I’m leaving my getting hit in the head lesson when the boss calls. Some unmentionable orifice is firing DOS attacks at a couple of our SIP servers. My mission, should I choose to accept it, is to find and block the attackers. (Should I choose to not accept it, then my mission will be to listen to Fearless Leader whine about it. I can’t stand whining.) Fortunately, I have flow data for one of the servers under attack.
What do I know that I can use to find the attacker?
- The time the attack started (just after 8PM)
- The server under attack (192.0.2.199)
- The protocol used in the attack (UDP)
That’s enough to start with. I grab all the flow files for the 8PM hour, filter on those characteristics, and see what hosts have sent that type of traffic to my victim host, sorting by the number of connections sent to the host, and look for unknown traffic.
# flow-cat ft-v05.2010-08-23.20* | flow-nfilter -F ip-addr -v ADDR=192.0.2.199 | flow-nfilter -F udp | flow-report -v TYPE=ip-address -v SORT=+flows # --- ---- ---- Report Information --- --- --- # build-version: flow-tools 0.68.4.3 # name: default # type: ip-address # options: +header,+xheader,+totals # ip-src-addr-type: address # ip-dst-addr-type: address # sort_field: +flows # fields: +key,+flows,+octets,+packets,+duration,+other # records: 8 # first-flow: 1282608021 Mon Aug 23 20:00:21 2010 # last-flow: 1282611590 Mon Aug 23 20:59:50 2010 # now: 1282842486 Thu Aug 26 13:08:06 2010 # # mode: streaming # compress: off # byte order: little # stream version: 3 # export version: 5 # # ['/usr/local/bin/flow-rptfmt', '-f', 'ascii'] ip-address flows octets packets duration 192.0.2.199 419 618683608 1524833 14124064 220.127.116.11 162 197187940 486751 6886912 10.0.1.8 125 27891 154 60332 18.104.22.168 118 421460896 1037910 7176284 172.16.8.9 8 608 8 0 192.0.2.130 2 2547 4 272 172.18.9.1 2 2519 4 264 10.5.8.9 2 1207 2 0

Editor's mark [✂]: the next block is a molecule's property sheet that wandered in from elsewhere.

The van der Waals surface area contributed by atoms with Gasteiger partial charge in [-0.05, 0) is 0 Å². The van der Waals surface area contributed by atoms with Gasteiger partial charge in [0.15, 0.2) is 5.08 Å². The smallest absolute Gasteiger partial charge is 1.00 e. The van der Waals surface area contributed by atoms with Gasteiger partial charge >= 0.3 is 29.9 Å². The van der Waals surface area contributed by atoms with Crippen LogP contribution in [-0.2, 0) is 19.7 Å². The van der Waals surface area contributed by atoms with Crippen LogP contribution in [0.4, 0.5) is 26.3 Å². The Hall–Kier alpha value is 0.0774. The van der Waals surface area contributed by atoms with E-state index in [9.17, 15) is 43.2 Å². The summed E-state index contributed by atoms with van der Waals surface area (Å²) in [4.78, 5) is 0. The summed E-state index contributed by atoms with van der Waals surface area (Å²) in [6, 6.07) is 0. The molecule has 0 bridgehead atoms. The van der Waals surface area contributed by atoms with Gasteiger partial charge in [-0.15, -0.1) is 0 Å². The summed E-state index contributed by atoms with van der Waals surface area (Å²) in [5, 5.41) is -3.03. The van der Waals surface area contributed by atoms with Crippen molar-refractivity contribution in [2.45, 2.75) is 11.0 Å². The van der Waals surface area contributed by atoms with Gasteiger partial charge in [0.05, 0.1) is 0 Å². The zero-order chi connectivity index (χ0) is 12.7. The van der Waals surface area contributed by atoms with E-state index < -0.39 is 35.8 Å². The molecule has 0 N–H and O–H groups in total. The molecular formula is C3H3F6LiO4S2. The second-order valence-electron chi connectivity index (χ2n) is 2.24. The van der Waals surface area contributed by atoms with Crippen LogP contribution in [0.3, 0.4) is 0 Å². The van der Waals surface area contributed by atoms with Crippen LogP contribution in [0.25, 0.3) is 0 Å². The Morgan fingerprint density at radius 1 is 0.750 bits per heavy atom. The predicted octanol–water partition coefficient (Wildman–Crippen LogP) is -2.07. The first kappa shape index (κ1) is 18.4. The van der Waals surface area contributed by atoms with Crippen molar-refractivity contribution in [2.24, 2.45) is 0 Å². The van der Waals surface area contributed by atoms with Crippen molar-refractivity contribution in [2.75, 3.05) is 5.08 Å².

All of the hosts in private IP space are hosts that should be talking to this machine. The hosts in bold shouldn’t be talking to my SIP servers. The number of flows that they generate don’t seem sufficient for a DoS attack, but many poorly-written attack tools use a single source port over and over again. Remember, a UDP flow is identified by a unique combination of sender and receiver’s IP and port. If your attack tool opens 500 connections from a single UDP port to the SIP port 5060, you’ll see those 500 connections as a single flow. Judging from the amount of traffic sent from these addresses, though, and knowing that a single SIP request is very small, these hosts have sent millions of connection requests to my servers.
I block these IPs, and the /24 ranges they’re in, at the border, the problems stop, and I get to bed on time, which is what’s really important after a couple hours of martial arts practice.Stalk me on social media